Vienna Acoustics Introduces Die Musik Loudspeaker

The Sumiko suite at CES provided a huge listening space to introduce the new Vienna Acoustics' full-range, four-way Die Musik loudspeaker ($25,000/pair). Designed by Peter Gansterer (see photo), a pair of Die Musiks produced some of the best sound I heard at the show. The speakers were positioned quite far apart against a side wall, and the listener sat on a couch closer to the plane between the speakers than the distance between the speakers. This created a very wide, coherent soundstage quite unlike any other than I heard at the show. Bass response, which was superb, actually could be credited, in part, to a huge REL Studio 3 subwoofer, which was parked and running in the nearest room corner.

John-Paul Lizars, Director of Marketing at Sumiko Audio, walked me through the loudspeaker's design. Most important, the midrange and treble frequencies originated from an adjustable head module that can be exactly positioned with resettable screw settings that angles the midrange-tweeter coincident driver both horizontally and vertically. The midrange is not a cone, but a planar driver. All other drivers use Vienna Acoustics' proprietary cone material, which is stiffened with glass fiber and thin metal spines. The enclosure was finished in a beautiful Sapelle Wood mahogany veneer that "resembles the veneers used in the old Chris Kraft speedboats of the 1950s," said Lizars.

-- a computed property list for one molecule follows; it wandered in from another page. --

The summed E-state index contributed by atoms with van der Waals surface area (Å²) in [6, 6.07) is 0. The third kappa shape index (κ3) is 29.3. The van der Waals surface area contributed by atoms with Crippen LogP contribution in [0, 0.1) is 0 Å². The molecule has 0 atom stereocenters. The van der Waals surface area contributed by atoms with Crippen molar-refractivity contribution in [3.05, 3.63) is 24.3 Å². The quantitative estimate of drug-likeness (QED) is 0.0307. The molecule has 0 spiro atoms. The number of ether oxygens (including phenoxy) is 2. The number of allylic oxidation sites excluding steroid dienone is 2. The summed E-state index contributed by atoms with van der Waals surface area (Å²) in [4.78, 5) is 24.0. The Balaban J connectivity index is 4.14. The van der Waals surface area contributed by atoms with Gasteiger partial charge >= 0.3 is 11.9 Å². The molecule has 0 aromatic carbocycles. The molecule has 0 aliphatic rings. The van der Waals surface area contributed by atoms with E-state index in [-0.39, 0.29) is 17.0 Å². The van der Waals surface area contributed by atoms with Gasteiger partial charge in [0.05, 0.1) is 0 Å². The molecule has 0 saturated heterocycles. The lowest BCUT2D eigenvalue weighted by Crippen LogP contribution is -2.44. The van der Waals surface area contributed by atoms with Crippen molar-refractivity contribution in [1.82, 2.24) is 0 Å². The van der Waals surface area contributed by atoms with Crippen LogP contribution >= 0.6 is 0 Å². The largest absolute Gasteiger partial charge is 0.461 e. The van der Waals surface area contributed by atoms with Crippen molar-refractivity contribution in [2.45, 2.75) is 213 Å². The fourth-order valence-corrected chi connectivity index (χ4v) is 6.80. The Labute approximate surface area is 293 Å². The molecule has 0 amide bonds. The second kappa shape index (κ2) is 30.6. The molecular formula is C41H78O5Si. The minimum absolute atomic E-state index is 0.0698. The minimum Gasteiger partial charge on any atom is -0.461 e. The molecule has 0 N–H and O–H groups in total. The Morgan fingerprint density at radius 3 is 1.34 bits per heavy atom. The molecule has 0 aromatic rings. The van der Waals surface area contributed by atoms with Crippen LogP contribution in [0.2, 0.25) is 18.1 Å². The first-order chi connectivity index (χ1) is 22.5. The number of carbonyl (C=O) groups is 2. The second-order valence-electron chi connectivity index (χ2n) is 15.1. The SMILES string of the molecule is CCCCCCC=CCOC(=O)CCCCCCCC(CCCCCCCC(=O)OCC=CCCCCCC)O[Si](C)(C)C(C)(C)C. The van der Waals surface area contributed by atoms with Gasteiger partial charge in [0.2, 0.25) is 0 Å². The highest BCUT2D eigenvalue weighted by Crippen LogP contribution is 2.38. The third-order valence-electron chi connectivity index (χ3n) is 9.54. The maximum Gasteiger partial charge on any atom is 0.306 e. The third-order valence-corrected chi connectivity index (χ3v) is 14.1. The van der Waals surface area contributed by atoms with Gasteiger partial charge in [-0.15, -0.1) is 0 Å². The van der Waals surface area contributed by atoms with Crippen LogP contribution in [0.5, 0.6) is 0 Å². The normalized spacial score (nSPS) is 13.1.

suits_me's picture

Okay, the Clash and Sex Pistols, et. al., did the "die!" music thing quite some time ago, and the designer dressing that way is sufficiently contrary to the theme that I am left with my head spinning at his multi layered performance art marketing scheme.What is the nipple above the three Die Wooferz and below the planar coincident array?The current "Absolute Sound" on this speaker is way behind things chronologically....

Stephen Mejias's picture

A Murata super tweeter.